A new update come up on September 28th, 2015 that includes some bug fixes, compatibility issues,  enhancements, and what is more important a security issue discovered by Sucuri.

You will be able to see all the details at the Sucuri blog, but basically what had happened was that during a routine audit for theur WAF, they discovered a critical stored XSS affecting the Jetpack WordPress plugin, one of the most popular plugins in the WordPress ecosystem.

You can see a complete detail of the plugin update at the Jetpack Changelog page.

Mobile user experience has been evolving over the course of the past decade, with a greater percentage of online searches being performed on mobile devices every year. Addressing this trend, Google has made strong efforts to accommodate mobile audiences, tailoring its search results to favor sites that are suitably optimized for mobile use. For example, a responsive-designed website will always perform better in search results than its non-mobile optimized counterpart in mobile searches, and mobile-friendly sites are marked with an appropriate “Mobile-friendly” tag in search results, increasing their click-through rate from search engine results pages.

The ranking boost you get from having your site optimized for mobile has been significant, yet not overwhelming. Millions of sites have fared just fine despite not being optimized for a mobile user experience, and yours may very well be one of them. Unfortunately, this respite will not last much longer.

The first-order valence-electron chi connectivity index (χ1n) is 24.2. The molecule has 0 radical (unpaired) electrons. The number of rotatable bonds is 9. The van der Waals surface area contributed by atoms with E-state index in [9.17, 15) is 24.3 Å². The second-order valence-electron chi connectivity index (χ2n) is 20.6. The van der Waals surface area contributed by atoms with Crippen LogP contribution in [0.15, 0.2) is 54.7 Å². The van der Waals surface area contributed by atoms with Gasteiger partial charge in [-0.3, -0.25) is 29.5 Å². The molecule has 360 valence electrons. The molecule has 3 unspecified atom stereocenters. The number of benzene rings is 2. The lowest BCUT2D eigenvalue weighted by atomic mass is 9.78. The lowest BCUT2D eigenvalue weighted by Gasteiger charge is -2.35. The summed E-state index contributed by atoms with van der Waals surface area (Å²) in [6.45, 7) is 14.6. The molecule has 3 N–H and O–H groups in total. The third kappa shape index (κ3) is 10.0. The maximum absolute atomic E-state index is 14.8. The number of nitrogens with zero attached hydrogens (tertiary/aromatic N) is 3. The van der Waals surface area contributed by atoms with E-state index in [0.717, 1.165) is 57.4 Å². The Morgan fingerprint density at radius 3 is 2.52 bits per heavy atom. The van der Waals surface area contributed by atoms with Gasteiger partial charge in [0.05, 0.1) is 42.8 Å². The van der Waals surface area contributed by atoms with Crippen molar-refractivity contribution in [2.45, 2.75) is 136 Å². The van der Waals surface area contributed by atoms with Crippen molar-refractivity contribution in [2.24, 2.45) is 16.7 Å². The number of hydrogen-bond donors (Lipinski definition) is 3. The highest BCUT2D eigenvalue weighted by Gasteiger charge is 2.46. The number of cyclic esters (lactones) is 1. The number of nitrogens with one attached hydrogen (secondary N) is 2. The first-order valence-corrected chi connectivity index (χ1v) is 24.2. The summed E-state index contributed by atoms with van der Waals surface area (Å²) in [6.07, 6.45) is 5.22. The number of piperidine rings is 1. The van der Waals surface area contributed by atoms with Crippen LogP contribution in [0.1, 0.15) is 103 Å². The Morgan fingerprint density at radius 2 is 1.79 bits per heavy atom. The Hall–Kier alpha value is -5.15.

As announced by Google in a recent blog post, Google is currently working on a significant structural algorithm change that will increase its emphasis on mobile-usability as a ranking factor. Once rolled out, the algorithm change is expected to have a significant impact on search results; Zineb Ait Bahajji, a member of Google’s Webmaster Trends team, was quoted at SMX Munich as saying that the new mobile-friendly algorithm change will have more of an impact on search rankings than either Panda or Penguin, two of its most impactful search algorithm updates Google has ever rolled out.

For more information go to this source http://www.forbes.com/sites/jaysondemers/2015/03/31/is-your-website-optimized-for-mobile-you-have-until-april-21-to-get-it-done/

Getting this error: blockUI requires jQuery v1.2.3 or later! ?

I saw that many people have been having some issues with jQuery.BlockUI versions after upgrading to a newer WordPress version.

This is NOT a WordPress problem – WordPress merely uses the latest version of jQuery. Previous versions up to 1.9 would obviously pass the buggy test in jQuery.BlockUI code.

Dirty hack without install any plugins, or changing any file, change version in jquery.js in wp-includes/js/jquery/jquery.js to 1.3.2 or any else up to 1.9.9.

The famous Contact Form 7, one of the most used plugins to create contact forms, being download more than 15.5 millions time by the day this post was created.

However tracking conversions on Analytics has been an issue lately. Since Google have changed their GA code from the classic way to the Universal code, the script that we have set up on the Additional Settings is not longer valid; therefore the user once they hit submit to the form button the ajax confirmation is not displaying and the form it doesn’t clear.

So here is the code for both type of Analytics Code.

Setting up a Goal in Google Analytics

So let’s start by setting up the goal in our Google Analytics account. Login to GA and head over to the Admin panel of your select domain profile. Select Goals from within the View (Profile) menu:

Next click on ‘Create a Goal’ to begin setting up the new goal that you’d like to track for Contact Form 7. In Step 1 click on ‘custom’ rather than ‘template’ from the initial set-up option. Now within Step 2 simply choose a name for your goal like ‘Contact Page’ and choose ‘Destination’ from the ‘Type’ options: